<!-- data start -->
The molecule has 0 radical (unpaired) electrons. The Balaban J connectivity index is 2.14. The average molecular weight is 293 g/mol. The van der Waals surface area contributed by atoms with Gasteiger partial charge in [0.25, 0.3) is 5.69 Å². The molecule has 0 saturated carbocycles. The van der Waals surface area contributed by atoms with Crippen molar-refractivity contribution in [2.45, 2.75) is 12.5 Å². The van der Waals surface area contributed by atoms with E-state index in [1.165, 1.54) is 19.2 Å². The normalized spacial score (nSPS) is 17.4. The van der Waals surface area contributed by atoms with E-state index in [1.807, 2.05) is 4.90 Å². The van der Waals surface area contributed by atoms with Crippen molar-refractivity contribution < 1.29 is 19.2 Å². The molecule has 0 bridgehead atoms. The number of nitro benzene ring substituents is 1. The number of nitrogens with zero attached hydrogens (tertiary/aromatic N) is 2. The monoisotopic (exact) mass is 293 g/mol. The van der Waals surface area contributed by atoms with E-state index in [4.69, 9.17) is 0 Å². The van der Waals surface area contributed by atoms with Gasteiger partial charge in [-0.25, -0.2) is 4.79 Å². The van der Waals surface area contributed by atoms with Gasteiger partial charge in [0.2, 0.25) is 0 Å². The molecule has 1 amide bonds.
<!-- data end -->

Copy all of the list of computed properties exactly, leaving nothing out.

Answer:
The molecule has 0 radical (unpaired) electrons. The Balaban J connectivity index is 2.14. The average molecular weight is 293 g/mol. The van der Waals surface area contributed by atoms with Gasteiger partial charge in [0.25, 0.3) is 5.69 Å². The molecule has 0 saturated carbocycles. The van der Waals surface area contributed by atoms with Crippen molar-refractivity contribution in [2.45, 2.75) is 12.5 Å². The van der Waals surface area contributed by atoms with E-state index in [1.165, 1.54) is 19.2 Å². The normalized spacial score (nSPS) is 17.4. The van der Waals surface area contributed by atoms with E-state index in [1.807, 2.05) is 4.90 Å². The van der Waals surface area contributed by atoms with Crippen molar-refractivity contribution < 1.29 is 19.2 Å². The molecule has 0 bridgehead atoms. The number of nitro benzene ring substituents is 1. The number of nitrogens with zero attached hydrogens (tertiary/aromatic N) is 2. The monoisotopic (exact) mass is 293 g/mol. The van der Waals surface area contributed by atoms with E-state index in [4.69, 9.17) is 0 Å². The van der Waals surface area contributed by atoms with Gasteiger partial charge in [-0.25, -0.2) is 4.79 Å². The van der Waals surface area contributed by atoms with Gasteiger partial charge in [0.2, 0.25) is 0 Å². The molecule has 1 amide bonds.